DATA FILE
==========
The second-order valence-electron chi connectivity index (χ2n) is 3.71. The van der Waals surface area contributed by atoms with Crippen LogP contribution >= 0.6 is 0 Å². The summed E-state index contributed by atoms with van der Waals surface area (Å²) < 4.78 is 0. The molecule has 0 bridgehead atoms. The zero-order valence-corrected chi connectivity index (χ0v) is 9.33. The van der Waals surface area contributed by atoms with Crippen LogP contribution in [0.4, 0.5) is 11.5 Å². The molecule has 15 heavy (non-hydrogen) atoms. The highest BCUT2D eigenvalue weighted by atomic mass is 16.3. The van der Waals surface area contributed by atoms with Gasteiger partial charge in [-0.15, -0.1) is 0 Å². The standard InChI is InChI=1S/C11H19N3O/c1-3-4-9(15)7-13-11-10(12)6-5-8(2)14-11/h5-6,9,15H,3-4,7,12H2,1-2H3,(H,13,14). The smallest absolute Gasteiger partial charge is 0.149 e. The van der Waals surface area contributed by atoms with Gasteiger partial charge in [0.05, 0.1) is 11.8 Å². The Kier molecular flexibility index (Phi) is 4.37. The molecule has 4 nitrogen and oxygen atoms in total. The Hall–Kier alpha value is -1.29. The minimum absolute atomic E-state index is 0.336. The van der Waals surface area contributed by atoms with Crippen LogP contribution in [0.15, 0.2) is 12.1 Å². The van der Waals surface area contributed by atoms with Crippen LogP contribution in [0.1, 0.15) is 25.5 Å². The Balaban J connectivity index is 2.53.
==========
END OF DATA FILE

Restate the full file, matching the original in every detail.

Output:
The second-order valence-electron chi connectivity index (χ2n) is 3.71. The van der Waals surface area contributed by atoms with Crippen LogP contribution >= 0.6 is 0 Å². The summed E-state index contributed by atoms with van der Waals surface area (Å²) < 4.78 is 0. The molecule has 0 bridgehead atoms. The zero-order valence-corrected chi connectivity index (χ0v) is 9.33. The van der Waals surface area contributed by atoms with Crippen LogP contribution in [0.4, 0.5) is 11.5 Å². The molecule has 15 heavy (non-hydrogen) atoms. The highest BCUT2D eigenvalue weighted by atomic mass is 16.3. The van der Waals surface area contributed by atoms with Gasteiger partial charge in [-0.15, -0.1) is 0 Å². The standard InChI is InChI=1S/C11H19N3O/c1-3-4-9(15)7-13-11-10(12)6-5-8(2)14-11/h5-6,9,15H,3-4,7,12H2,1-2H3,(H,13,14). The smallest absolute Gasteiger partial charge is 0.149 e. The van der Waals surface area contributed by atoms with Gasteiger partial charge in [0.05, 0.1) is 11.8 Å². The Kier molecular flexibility index (Phi) is 4.37. The molecule has 4 nitrogen and oxygen atoms in total. The Hall–Kier alpha value is -1.29. The minimum absolute atomic E-state index is 0.336. The van der Waals surface area contributed by atoms with Crippen LogP contribution in [0.15, 0.2) is 12.1 Å². The van der Waals surface area contributed by atoms with Crippen LogP contribution in [0.1, 0.15) is 25.5 Å². The Balaban J connectivity index is 2.53.